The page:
But excess snow days cause students to miss out on classes they pay a lot of money for and can really throw a wrench in class schedules.
For students who are taking 15 credits, missing a three-credit course that meets twice a week means that students lose $183.80 per class.
The University allots time to make up classes, and this year those days are scheduled from May 1 to 3. But three days is not enough to account for the two missed days, five delayed openings and one early closure that students have had so far.
But missed classes are detrimental to both students and professors.
A canceled class means that professors are forced to cram several lessons into one lecture period or cut out information they had previously planned to teach students. Professors must replan their class schedule, which often gives them just enough time to get through course material, and that task is even more difficult if a class is canceled on the day an assignment is due.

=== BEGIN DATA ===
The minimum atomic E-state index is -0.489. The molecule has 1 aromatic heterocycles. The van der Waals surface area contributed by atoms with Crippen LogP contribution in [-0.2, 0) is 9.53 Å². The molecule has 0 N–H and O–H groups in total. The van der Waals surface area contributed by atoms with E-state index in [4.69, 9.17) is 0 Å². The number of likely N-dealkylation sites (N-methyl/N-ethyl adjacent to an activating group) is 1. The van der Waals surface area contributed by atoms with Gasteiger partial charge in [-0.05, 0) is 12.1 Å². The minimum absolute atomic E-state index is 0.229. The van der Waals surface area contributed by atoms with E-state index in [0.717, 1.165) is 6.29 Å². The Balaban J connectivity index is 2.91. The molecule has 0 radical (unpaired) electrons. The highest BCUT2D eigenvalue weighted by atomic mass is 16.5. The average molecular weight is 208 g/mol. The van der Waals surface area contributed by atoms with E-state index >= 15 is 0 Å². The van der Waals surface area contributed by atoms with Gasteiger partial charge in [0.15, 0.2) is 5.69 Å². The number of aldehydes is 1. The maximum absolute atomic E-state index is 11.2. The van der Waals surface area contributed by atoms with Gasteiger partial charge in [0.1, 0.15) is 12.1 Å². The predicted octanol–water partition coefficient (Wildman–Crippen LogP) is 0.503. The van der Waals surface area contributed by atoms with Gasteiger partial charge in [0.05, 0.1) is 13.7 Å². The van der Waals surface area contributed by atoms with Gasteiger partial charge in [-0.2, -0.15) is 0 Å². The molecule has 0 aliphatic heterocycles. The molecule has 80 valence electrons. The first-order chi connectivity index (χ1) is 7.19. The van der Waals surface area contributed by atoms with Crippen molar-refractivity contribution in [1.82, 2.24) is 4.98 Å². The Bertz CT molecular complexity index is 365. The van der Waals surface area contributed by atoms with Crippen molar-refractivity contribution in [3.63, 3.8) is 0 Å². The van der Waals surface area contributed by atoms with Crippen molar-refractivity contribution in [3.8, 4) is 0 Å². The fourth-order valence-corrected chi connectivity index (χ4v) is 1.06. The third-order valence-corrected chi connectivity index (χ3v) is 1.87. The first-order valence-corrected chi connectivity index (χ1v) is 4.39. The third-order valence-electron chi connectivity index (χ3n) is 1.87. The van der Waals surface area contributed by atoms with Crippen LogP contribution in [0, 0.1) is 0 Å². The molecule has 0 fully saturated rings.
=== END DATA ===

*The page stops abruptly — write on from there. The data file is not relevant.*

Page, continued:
Students’ tuition dollars are being wasted on snow days or other canceled classes, but the setback also leads to lower quality education because professors are required to teach material faster and don’t have time to fully address students’ concerns.
While snowfall last month in D.C. was the most since the January 2016 blizzard, the University should be conservative with taking days off. Canceled classes cost students’ money and push professors’ curriculums behind schedule.
Ruby Lunsford, a freshman double-majoring in international affairs and Japanese language and literature, is a Hatchet opinions writer.
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